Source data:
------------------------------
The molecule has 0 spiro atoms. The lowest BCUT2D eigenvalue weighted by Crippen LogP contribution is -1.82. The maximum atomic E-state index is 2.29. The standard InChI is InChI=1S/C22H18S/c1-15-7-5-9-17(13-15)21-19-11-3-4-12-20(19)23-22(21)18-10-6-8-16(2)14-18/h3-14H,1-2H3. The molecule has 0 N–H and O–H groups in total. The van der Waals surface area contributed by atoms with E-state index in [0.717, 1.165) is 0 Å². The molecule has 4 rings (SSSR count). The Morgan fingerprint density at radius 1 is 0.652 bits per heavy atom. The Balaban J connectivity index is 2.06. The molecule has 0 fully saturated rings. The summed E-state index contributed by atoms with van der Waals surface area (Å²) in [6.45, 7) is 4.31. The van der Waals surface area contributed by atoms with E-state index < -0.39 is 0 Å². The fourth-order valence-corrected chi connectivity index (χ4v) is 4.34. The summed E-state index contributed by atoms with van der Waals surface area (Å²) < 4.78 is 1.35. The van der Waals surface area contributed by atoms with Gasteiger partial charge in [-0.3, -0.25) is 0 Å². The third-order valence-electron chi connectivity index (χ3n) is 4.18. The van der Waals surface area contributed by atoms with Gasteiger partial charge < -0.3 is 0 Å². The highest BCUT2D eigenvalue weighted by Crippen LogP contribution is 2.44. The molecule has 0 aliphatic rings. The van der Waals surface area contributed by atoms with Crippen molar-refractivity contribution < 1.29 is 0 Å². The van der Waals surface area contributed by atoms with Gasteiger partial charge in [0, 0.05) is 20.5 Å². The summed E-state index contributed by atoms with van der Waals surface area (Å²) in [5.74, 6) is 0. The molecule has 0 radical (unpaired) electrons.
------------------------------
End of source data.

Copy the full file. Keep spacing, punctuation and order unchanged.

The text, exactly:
The molecule has 0 spiro atoms. The lowest BCUT2D eigenvalue weighted by Crippen LogP contribution is -1.82. The maximum atomic E-state index is 2.29. The standard InChI is InChI=1S/C22H18S/c1-15-7-5-9-17(13-15)21-19-11-3-4-12-20(19)23-22(21)18-10-6-8-16(2)14-18/h3-14H,1-2H3. The molecule has 0 N–H and O–H groups in total. The van der Waals surface area contributed by atoms with E-state index in [0.717, 1.165) is 0 Å². The molecule has 4 rings (SSSR count). The Morgan fingerprint density at radius 1 is 0.652 bits per heavy atom. The Balaban J connectivity index is 2.06. The molecule has 0 fully saturated rings. The summed E-state index contributed by atoms with van der Waals surface area (Å²) in [6.45, 7) is 4.31. The van der Waals surface area contributed by atoms with E-state index < -0.39 is 0 Å². The fourth-order valence-corrected chi connectivity index (χ4v) is 4.34. The summed E-state index contributed by atoms with van der Waals surface area (Å²) < 4.78 is 1.35. The van der Waals surface area contributed by atoms with Gasteiger partial charge in [-0.3, -0.25) is 0 Å². The third-order valence-electron chi connectivity index (χ3n) is 4.18. The van der Waals surface area contributed by atoms with Gasteiger partial charge < -0.3 is 0 Å². The highest BCUT2D eigenvalue weighted by Crippen LogP contribution is 2.44. The molecule has 0 aliphatic rings. The van der Waals surface area contributed by atoms with Crippen molar-refractivity contribution < 1.29 is 0 Å². The van der Waals surface area contributed by atoms with Gasteiger partial charge in [0, 0.05) is 20.5 Å². The summed E-state index contributed by atoms with van der Waals surface area (Å²) in [5.74, 6) is 0. The molecule has 0 radical (unpaired) electrons.